Amazon's push to bolster profits hits snagsOnline retailer Amazon is used to defying analysts' expectations, but the company's pursuit of long-term profit growth has hit some snags, Bloomberg reports.

Amazon chief executive Jeff Bezos has long brushed aside analysts' concerns, as he has spent heavily on new facilities and distribution centers for the world's biggest online retailer. Amazon has often reported slim to modest profit growth, but one of the company's long-term plans for fueling profits has not been as successful as planned.

Amazon's Prime service, which charges users a flat $79 annual fee for two-day shipping on all their orders, has been a linchpin in the company's path toward cultivating customer loyalty. However, only between 3 million and 5 million people were subscribed to Prime as of October, a figure that is far lower than the company's bullish forecast, according to the news provider.

The Seattle, Washington-based retailer is mulling a number of potential ways to drive membership and sales, particularly in the wake of its disappointing fourth quarter results, which were far below analysts' expectations. Amazon is focusing its attention on increasing Prime membership, as the firm contends such customers are far more likely to spend more at the online retailer's e-Commerce store.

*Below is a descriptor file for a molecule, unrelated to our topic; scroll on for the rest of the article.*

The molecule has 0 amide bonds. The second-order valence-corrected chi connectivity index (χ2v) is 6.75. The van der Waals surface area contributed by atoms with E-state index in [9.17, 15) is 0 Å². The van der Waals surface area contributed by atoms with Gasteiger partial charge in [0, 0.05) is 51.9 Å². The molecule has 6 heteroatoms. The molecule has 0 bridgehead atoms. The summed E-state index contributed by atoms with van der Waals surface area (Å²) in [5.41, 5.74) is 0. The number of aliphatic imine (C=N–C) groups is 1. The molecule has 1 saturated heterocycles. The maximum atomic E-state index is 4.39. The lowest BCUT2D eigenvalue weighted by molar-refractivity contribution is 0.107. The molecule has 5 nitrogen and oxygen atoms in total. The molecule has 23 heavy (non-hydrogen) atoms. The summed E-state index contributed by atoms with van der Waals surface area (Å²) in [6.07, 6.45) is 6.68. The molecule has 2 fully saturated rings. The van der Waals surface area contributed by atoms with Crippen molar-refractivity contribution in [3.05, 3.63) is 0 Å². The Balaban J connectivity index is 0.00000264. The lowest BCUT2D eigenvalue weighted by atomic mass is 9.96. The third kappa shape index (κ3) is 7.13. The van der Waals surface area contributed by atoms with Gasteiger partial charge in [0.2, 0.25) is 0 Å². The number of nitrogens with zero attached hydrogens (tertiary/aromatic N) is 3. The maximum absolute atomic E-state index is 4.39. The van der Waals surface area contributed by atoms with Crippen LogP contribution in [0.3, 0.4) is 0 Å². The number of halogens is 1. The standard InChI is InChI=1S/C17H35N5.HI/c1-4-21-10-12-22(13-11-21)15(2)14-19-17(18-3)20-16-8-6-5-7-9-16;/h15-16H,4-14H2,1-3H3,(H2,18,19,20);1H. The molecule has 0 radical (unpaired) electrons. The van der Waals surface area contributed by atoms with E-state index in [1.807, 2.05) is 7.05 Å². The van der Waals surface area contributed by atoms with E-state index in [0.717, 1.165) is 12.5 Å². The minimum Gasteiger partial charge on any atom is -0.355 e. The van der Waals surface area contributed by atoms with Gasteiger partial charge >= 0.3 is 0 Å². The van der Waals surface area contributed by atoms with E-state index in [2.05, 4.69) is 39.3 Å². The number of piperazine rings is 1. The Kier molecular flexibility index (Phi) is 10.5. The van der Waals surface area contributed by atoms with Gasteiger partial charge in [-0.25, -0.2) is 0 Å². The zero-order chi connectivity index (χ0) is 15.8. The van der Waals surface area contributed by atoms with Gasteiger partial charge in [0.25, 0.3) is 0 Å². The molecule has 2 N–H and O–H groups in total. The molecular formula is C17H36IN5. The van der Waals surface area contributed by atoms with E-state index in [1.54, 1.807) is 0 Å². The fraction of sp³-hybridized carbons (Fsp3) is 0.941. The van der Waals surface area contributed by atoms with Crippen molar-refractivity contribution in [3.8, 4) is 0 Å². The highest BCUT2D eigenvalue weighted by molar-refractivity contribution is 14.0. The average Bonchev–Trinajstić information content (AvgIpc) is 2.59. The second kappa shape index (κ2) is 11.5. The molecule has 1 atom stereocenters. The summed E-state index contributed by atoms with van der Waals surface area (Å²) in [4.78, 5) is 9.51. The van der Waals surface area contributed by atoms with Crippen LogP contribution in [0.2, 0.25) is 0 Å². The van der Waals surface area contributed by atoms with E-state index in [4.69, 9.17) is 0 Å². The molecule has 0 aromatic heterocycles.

"After a couple of years, a Prime subscriber may be spending six times or more," ChannelAdvistor Corp. president David Spitz said.

In an effort to bolster profitability, Amazon has launched cost reduction initiatives and improved supply chain management, but questions remain as to whether the retailer can continue to post healthy revenue gains. In its last quarter, the company reported $17.4 billion in revenue, which although up precipitously from the year prior, still came in below analysts' expectations of $18.3 billion.

Meanwhile, Amazon's shipping costs soared over the past year as the company absorbed losses throughout its effort to entice more customers to join the yearly subscription service. While the service has not been as successful - at least thus far - as the company had hoped, it is weighing on its profit growth. Amazon spent $4 billion on shipping costs in 2011, significantly more than the $1.55 billion it collected from customers to cover such added costs.

Amazon has declined to comment on the exact number of people who are subscribed to Prime. The company's stock fell 1 percent in trading on Tuesday, hitting $191.24 per share.

Share To:

Strategic Sourceror

Post A Comment:

0 comments so far,add yours